onclick="{!c.downloadDocument}" />

We can create an attribute within Lightning component to accept a function. For demo purposes, I’ve added a button, which will invoke PDF generation

/* Component controller */
downloadDocument : function(component, event, helper){

var sendDataProc = component.get("v.sendData");
var dataToSend = {
"label" : "This is test"
}; //this is data you want to send for PDF generation

//invoke vf page js method
sendDataProc(dataToSend, function(){
//handle callback

Embed Lightning component within Visualforce Page

Here, we will embed the newly created lightning component to our VF page MainPage. We can pass a javascript function (defined within v the sualforce page) to lightning component upon initialization.

function saveData(data, callback){

$Lightning.use("DemoApp", function() {
sendData : saveData
function(cmp) {
// do some stuff

Passing in-memory data within lightning component to VF Page Controller

The way I have achieved it is by using a hidden control to store the data and bind it with controller property.

/* Controller code */
public class VFPageController {
public String PDFData {get; set;}

Second, embed an apex:inputhidden component to bind this property to page

<!-- Page code -->
<apex:inputhidden id="hidData" value="{!PDFData}"/>

Thirdly, bind the data received from component to page’s control

<!-- Page JS code -->
function saveData(data, callback){

var hidData = document.getElementById('{!$Component.hidData}')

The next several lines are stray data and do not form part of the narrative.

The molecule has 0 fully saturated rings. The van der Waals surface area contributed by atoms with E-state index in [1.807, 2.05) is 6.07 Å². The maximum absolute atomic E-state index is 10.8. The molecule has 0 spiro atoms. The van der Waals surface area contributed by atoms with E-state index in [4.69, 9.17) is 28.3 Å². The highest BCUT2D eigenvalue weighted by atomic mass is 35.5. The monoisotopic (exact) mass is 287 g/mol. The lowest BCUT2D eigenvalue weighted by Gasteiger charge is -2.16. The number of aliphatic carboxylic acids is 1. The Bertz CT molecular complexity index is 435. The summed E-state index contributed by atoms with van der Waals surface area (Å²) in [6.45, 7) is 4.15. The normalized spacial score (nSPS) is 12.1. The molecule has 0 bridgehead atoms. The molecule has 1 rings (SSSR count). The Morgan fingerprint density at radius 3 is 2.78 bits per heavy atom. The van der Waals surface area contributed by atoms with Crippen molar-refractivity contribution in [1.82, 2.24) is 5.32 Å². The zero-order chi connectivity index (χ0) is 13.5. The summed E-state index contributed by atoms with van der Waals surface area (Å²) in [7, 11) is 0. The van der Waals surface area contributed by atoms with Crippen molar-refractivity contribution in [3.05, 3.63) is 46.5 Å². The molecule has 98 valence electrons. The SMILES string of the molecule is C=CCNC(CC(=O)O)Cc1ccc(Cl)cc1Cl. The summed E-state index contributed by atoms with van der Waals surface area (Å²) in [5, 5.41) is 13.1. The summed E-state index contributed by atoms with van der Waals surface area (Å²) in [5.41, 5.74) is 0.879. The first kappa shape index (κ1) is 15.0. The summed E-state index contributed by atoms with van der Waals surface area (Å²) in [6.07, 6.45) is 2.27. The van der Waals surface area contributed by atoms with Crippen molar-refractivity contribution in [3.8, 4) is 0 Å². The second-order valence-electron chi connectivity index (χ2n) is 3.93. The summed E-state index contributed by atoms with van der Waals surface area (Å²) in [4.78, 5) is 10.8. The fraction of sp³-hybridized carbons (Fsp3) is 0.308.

hidData.value = JSON.stringify(data);

Generate PDF

So far, we have successfully brought lightning component’s in-memory data to Visualforce page control, where the page control is further bound to Apex controller’s property.

Now, the last part is to actually invoke the PDF generation logic. Now, we need to create a visualforce page to generate the actual PDF and invoke this page.

So, for the sake of simplicity, we create a visualforce page PDFPage as

<!-- PDFPage -->
<apex:page controller="VFPageController" renderAs="pdf">

Now, we need to create an apex controller method in VFPageController class to open the PDF page (to trigger generation and download of PDF document).

<!-- generate and download pdf document -->
public PageReference downloadPDF(){
System.PageReference pageRef = new System.PageReference('/apex/PDFPage');

//ensure pdf downloads and is assigned with defined name
'attachment; filename=TestPDF.pdf');

return pageRef;

Lastly, we need to add an actionfunction to MainPage, to invoke controller method; and invoke this actionfunction method on receiving invocation from Lightning component

So, our actionfunction code will be:

<apex:actionfunction name="jsGeneratePDF" action="{!downloadPDF}" />

and, our updated saveData method will be:

function saveData(data, callback){
//bind lightning component data to page component
var hidData = document.getElementById('{!$Component.hidData}')
hidData.value = JSON.stringify(data);

//invoke PDF Generation

//invoke callback;
if(typeof callback == 'function') callback();

Originally posted on my blog